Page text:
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I. Physical Properties Ch. 13 - Gases

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A. Kinetic Molecular Theory b Particles in an ideal gas… have no volume. have elastic collisions. are in constant, random, straight- line motion. don’t attract or repel each other. have an avg. KE directly related to Kelvin temperature.

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B. Real Gases b Particles in a REAL gas… have their own volume attract each other b Gas behavior is most ideal… at low pressures at high temperatures in nonpolar atoms/molecules

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C. Characteristics of Gases b Gases expand to fill any container. random motion, no attraction b Gases are fluids (like liquids). no attraction b Gases have very low densities. no volume = lots of empty space

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C. Characteristics of Gases b Gases can be compressed. no volume = lots of empty space b Gases undergo diffusion & effusion. random motion

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D. Temperature ºF ºC K -45932212 -2730100 0273373 K = ºC + 273 b Always use absolute temperature (Kelvin) when working with gases.

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E. Pressure Which shoes create the most pressure?

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E. Pressure b Barometer measures atmospheric pressure Mercury Barometer Aneroid Barometer

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E. Pressure b Manometer measures contained gas pressure U-tube ManometerBourdon-tube gauge

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E. Pressure b KEY UNITS AT SEA LEVEL 101.325 kPa (kilopascal) 1 atm 760 mm Hg 760 torr 14.7 psi

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Today you need: calculator, pencil, paper, 2 “presents” from Dr. B Ch. 13 - Gases

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II. The Gas Laws BOYLES CHARLES GAY- LUSSAC Ch. 13 - Gases

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F. STP Standard Temperature & Pressure 0°C 273 K 1 atm101.325 kPa -OR- STP

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Ch. 13 - Gases Temperature: must be K (273 + Cº) Volume: units: mL, L, cm 3 Pressure: 1atm = 760 mmHg = 760 torr = 1 kPa

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A. Boyle’s Law P V PV = k

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A. Boyle’s Law b The pressure and volume of a gas are inversely related at constant mass & temp P V PV = k

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A. Boyle’s Law

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V T B. Charles’ Law

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V T b The volume and absolute temperature (K) of a gas are directly related at constant mass & pressure

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B. Charles’ Law

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P T C. Gay-Lussac’s Law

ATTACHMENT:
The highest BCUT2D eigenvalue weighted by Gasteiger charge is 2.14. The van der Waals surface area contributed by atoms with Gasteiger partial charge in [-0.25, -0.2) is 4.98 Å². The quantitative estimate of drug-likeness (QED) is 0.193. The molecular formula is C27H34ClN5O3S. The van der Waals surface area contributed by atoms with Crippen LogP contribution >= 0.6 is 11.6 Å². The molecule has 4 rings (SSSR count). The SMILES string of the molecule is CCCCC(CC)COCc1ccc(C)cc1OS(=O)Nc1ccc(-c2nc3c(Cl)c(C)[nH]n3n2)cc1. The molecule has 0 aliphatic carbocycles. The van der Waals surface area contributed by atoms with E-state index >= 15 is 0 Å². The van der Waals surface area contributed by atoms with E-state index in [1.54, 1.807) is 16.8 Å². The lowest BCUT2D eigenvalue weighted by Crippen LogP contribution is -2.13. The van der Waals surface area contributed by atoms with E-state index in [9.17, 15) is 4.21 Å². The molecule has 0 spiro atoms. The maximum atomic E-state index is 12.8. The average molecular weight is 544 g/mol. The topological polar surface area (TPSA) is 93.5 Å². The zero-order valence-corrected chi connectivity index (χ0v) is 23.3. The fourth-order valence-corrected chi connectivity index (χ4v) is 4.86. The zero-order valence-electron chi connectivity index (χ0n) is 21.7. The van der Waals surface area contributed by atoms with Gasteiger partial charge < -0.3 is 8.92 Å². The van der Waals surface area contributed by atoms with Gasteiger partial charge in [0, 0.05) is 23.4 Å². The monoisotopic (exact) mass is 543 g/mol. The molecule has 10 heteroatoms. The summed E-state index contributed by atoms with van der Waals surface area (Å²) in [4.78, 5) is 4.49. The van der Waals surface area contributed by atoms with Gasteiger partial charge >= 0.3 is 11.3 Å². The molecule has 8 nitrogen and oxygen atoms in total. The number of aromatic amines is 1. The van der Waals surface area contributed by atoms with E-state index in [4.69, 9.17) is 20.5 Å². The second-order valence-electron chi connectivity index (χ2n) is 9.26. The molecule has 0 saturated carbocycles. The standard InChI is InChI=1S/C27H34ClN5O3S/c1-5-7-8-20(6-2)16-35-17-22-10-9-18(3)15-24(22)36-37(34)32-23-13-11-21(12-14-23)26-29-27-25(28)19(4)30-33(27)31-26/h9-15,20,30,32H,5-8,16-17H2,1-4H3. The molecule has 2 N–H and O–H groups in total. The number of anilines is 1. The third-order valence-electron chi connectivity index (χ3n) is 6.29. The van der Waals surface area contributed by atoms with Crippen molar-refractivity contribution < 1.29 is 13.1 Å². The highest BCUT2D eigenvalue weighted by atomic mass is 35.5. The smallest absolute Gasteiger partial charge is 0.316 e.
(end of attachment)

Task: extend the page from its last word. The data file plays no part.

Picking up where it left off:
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P T b The pressure and absolute temperature (K) of a gas are directly related at constant mass & volume

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= kPV PTPT VTVT T D. Combined Gas Law P1V1T1P1V1T1 = P2V2T2P2V2T2 P 1 V 1 T 2 = P 2 V 2 T 1

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GIVEN: V 1 = 473 cm 3 T 1 = 36°C = 309K V 2 = ? T 2 = 94°C = 367K WORK: V 1 = V 2 T 1 T 2 E. Gas Law Problems b A gas occupies 473 cm 3 at 36°C. Find its volume at 94°C. CHARLES’ LAW TT VV 473 cm 3 /309 = V 2 /367 K V 2 = 562 cm 3

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GIVEN: V 1 = 100. mL P 1 = 150. kPa V 2 = ? P 2 = 200. kPa WORK: P 1 V 1 = P 2 V 2 E. Gas Law Problems b A gas occupies 100. mL at 150. kPa. Find its volume at 200. kPa. BOYLE’S LAW PP VV (150.kPa)(100.mL)=(200.kPa)V 2 V 2 = 75.0 mL

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GIVEN: V 1 = 7.84 cm 3 P 1 = 71.8 kPa T 1 = 25°C = 298 K V2 = ?V2 = ? P 2 = 101.325 kPa T 2 = 273 K WORK: P 1 V 1 / T 1 = P 2 V 2 / T 2 (71.8 kPa)(7.84 cm 3 ) / (298 K =(101.325 kPa) V 2 /273 K V 2 = 5.09 cm 3 E. Gas Law Problems b A gas occupies 7.84 cm 3 at 71.8 kPa & 25°C. Find its volume at STP. P T VV COMBINED GAS LAW

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GIVEN: P 1 = 765 torr T 1 = 23°C = 296K P 2 = 560. torr T 2 = ? WORK: P 1 / T 1 = P 2 / T 2 E. Gas Law Problems b A gas’ pressure is 765 torr at 23°C. At what temperature will the pressure be 560. torr? GAY-LUSSAC’S LAW PP TT 765 torr/296 K = (560. torr)/ T 2 T 2 = 217 K = - 56 °C

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III. Ideal Gas Law (p. 334-335, 340-346) Ch. 10 & 11 - Gases

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V n A. Avogadro’s Principle

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V n b Equal volumes of gases contain equal numbers of moles at constant temp & pressure true for any gas

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PV T VnVn PV B. Ideal Gas Law = k UNIVERSAL GAS CONSTANT R=0.0821 L atm/mol K R=8.315 dm 3 kPa/mol K n RT

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B. Ideal Gas Law UNIVERSAL GAS CONSTANT R=0.0821 L atm/mol K R=8.315 dm 3 kPa/mol K PV=nRT

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GIVEN: P = ? atm n = 0.412 mol T = 16°C = 289 K V = 3.25 L R = 0.0821 L atm/mol K WORK: PV = nRT P(3.25)=(0.412)(0.0821)(289) L mol L atm/mol K K P = 3.01 atm B. Ideal Gas Law b Calculate the pressure in atmospheres of 0.412 mol of He at 16°C & occupying 3.25 L. IDEAL GAS LAW